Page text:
Then Cath meets Jest, the handsome and mysterious court joker. For the first time, she feels the pull of true attraction. At the risk of offending the king and infuriating her parents, she and Jest enter into an intense, secret courtship. Cath is determined to define her own destiny and fall in love on her terms. But in a land thriving with magic, madness, and monsters, fate has other plans.

Can we just crown Marissa Meyer as the Queen of Retellings? Was there any doubt that I would love this book? Nope. Although, I wasn't sure what to expect either because I've never been one for Alice in Wonderland retellings, or the original tale in general. But the idea of writing what I call, the origins, of a well known character with a twist is vastly impressive and Meyer nailed it with this glorious standalone.

Heartless focuses on the story of the Queen of Hearts, before she became the ruthless ruler that screams 'Off with the head!' and was overcome by shadows. We know her as a young Catherine in Meyer's retelling, with a talent for baking the most scrumptious treats. Warning: As the reader, you will feel great aching need to consume desserts of all kinds. Your mouth will water. You will feel starvation because you cannot have Catherine's delicious lemon tarts. The descriptions are INSANE.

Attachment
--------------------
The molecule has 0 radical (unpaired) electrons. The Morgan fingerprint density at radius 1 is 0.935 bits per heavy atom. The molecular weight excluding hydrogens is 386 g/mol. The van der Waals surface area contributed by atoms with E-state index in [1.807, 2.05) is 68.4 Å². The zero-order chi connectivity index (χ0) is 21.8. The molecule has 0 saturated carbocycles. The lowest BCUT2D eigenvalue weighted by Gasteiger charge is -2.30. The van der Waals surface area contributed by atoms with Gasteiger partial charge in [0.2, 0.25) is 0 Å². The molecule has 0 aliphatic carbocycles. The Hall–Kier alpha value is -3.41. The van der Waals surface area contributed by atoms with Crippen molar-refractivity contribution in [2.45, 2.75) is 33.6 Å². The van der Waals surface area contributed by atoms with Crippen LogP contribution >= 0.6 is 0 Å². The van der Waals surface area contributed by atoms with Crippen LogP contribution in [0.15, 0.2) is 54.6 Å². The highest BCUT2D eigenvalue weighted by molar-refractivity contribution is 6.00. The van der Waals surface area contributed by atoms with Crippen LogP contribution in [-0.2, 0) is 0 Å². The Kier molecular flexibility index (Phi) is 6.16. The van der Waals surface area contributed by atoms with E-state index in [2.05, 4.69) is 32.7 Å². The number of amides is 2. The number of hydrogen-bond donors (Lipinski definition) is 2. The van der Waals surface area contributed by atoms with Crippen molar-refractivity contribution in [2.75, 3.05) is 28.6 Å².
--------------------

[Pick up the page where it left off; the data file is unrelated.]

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I was sucked in by the world building, the carefully thought out string of words Meyer put together to tell this tale of hers. It fascinated me to see her version of the Queen of Hearts story, and then breathe life into a whole new cast of characters, each with her own touch. I loved each and every character, they felt real, and I would gladly accept for this to be the true origins of each Wonderland character. Meyer has a great knack for writing retellings that sucks readers into the rabbit hole to which they would never want to leave. You'll be so invested into the story, the sizzling romance with chemistry that will shake hearts (Jest is truly enchanting. Who wouldn't want to fall in love with a court jester? SIGN ME UP) and then you'll be completely blown away by the end. 

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You will never be prepared.

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It's a weirdly, fantastical and magical tale with a generous amount of intense storytelling and a narrative that you will adore. Catherine's voice is one of many of Meyer's characters that I really enjoyed. She manages to make words flow like silk across the pages and that is true talent. Meyer just continues to bring out amazing and highly imaginative stories that we are lucky to read. And I shall continue to read them and all future stories she has to share.

Gold Wreath